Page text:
If The Shoe Fits

By Julie Murphy

After having just graduated with a degree in shoe design, and trying to get her feet on the ground, Cindy is working for her stepmother, who happens to be the executive producer of America’s favorite reality show, Before Midnight. When a spot on the show needs filling ASAP, Cindy volunteers, hoping it might help jump-start her fashion career, or at least give her something to do while her peers land jobs in the world of high fashion.

Turns out being the only plus size woman on a reality dating competition makes a splash, and soon Cindy becomes a body positivity icon for women everywhere. What she doesn’t expect? That she may just find inspiration-and love-in the process. Ultimately, Cindy learns that if the shoe doesn’t fit, maybe it’s time to design your own.

Cinderella meets The Bachelor. 

Ideally, I’m over retellings, especially the main Disney princess stories. And you couldn’t pay me enough to watch The Bachelor. So why would I even consider reading this book? 

One reason – Plus size female protagonist. In my own mind, that’s exactly what I am – a plus-size, real life heroine!

After watching a few blips and blurbs from Julie Murphy’s instagram, I knew this book was for me. I read it under 24 hours and wasn’t disappointed – not even once. 

I’ve read a few stories where the author threw in a plus-size character, I guess for good measure. However, no one has told it from a real fat girl’s perspective. Julie Murphy got into my head and laid bare all my fears, all my feelings, all my self-doubt created by a skinny world, all the rejection I have dealt with due to my weight, even my fashion struggles and she did it while making me laugh. 

For that, Julie Murphy has found in me – a fat girl – a huge (no pun intended) fan! I read this book and for the first time in all my 52 years decided to cross the word “ugly” out of the phrase “fat and ugly”. I went to my full length mirror and saw a plus-size, dimpled, double chinned beauty looking back at me. 

The story of a fat girl winning a prince should be told over and over and over again until Hollywood gets it, until the fashion world gets it and until plus size men stop writing “slim, active girls need only reply” in their dating profiles. 

This is a book I will read over and over and over again. I will take this book out and read Cindy’s story whenever I feel bad about myself. I will remember how she took bits and pieces of a LuMac collection and strutted down a runway like the Queen she was! 

Thank you, Julie Murphy, for showing us fat girls some love, for telling us through this book we are beautiful and we DO deserve to get the prince in the end!

⭐ ⭐ ⭐ ⭐ ⭐

The Marvelous Mirza Girls

By Sheba Karim

To cure her post–senior year slump, made worse by the loss of her aunt Sonia, Noreen is ready to follow her mom on a gap year trip to New Delhi, hoping India can lessen her grief and bring her voice back.

In the world’s most polluted city, Noreen soon meets kind, handsome Kabir, who introduces her to the wonders of this magical, complicated place. With Kabir’s help—plus Bollywood celebrities, fourteenth-century ruins, karaoke parties, and Sufi saints—Noreen begins to rediscover her joyful voice.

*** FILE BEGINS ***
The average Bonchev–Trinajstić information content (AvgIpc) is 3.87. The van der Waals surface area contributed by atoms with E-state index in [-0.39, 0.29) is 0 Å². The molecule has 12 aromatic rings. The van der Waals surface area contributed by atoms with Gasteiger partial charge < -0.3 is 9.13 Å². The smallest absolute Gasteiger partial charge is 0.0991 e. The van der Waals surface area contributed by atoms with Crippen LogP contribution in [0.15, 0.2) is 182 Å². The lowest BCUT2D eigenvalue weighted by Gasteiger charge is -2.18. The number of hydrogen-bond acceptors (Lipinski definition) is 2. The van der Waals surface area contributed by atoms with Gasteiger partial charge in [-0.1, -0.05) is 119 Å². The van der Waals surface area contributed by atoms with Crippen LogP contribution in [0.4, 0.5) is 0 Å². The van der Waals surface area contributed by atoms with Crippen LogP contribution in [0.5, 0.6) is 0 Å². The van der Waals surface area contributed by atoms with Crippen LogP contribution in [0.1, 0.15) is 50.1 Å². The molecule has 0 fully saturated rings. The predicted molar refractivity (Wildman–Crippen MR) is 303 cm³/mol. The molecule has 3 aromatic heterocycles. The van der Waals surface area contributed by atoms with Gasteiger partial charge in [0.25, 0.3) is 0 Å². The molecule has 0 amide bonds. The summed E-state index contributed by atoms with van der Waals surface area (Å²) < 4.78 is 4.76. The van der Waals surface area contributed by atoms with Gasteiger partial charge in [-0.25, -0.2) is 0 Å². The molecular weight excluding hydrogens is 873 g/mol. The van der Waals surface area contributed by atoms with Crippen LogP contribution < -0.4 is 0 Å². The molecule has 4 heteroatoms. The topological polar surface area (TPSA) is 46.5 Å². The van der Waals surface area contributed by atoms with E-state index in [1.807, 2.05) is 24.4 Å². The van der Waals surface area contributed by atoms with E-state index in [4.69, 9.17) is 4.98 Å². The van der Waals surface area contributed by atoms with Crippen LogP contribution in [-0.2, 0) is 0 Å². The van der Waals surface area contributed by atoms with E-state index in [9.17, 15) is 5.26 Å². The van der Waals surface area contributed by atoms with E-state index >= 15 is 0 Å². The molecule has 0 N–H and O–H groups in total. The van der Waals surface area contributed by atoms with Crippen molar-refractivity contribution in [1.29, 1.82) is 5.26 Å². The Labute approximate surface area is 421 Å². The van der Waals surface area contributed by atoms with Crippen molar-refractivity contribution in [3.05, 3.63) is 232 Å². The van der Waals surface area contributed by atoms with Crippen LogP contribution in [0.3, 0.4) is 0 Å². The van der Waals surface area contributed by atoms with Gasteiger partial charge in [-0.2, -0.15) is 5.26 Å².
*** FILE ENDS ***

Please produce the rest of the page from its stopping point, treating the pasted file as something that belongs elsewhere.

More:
But when a family scandal erupts, Noreen and Kabir must face complicated questions in their own relationship: What does it mean to truly stand by someone—and what are the boundaries of love? 

I picked up this book to read after hearing the author was a huge Gilmore Girls fan. I’m also a fan of the show and so I was excited to see what Sheba Karin could do with a story where the relationship between the mother and daughter mirrored the relationship between Lorelai and Rory.

I wasn’t disappointed as the mother/daughter relationship is nicely done and very much in the same vein of Gilmore Girls. Noreen and Ruby have an open, honest relationship. Ruby struggles in her relationship with her parents more for cultural reasons than monetary. The conversation between Noreen and Rudy is quick, witty and fun. But that’s where the Gilmore Girl parallel ends. 

After the death of a loved one, both girls travel to India for a summer. Aaand this is where I got lost. I embraced the total idea of being transported to a place I’ve never been and experience a culture I know little about. And perhaps because I knew so little is why I was so lost. The imagery and scenery was beautifully written. However, I kept needing to go to Google to find out what a phrase meant, or what a cultural reference was. Having to do that as often as I did broke up my reading that I got more than just a little distracted. I do want to learn more about the Indian culture as I find it to be meaningful and lovely and full of so much color but perhaps I needed to do that before I tried reading this book. 

There was just no character development for me. I didn’t see Noreen grow or evolve at all during the story, or what I read of the story. The storyline seemed consist of little more than her meeting up with Kabir and his friends over and over. I did get that she was grieving. In fact that theme was very nicely done. The way one’s world irrevocably changes after the death of a loved one was threaded evenly into the story and in a very realistic way. 

The underlying political themes flat out annoyed me. I don’t mind LGBTQ+ themes or themes of racism as they’re important for us to read. However, I felt like they had nothing to do with the story. They weren’t a main focus and did nothing to further the plot along. In fact, for me, they were distracting. 

I wish I could have loved this. I wanted to. But in the end, I couldn’t finish it due to lack of storyline, no character development and a flat support cast. 

⭐ ⭐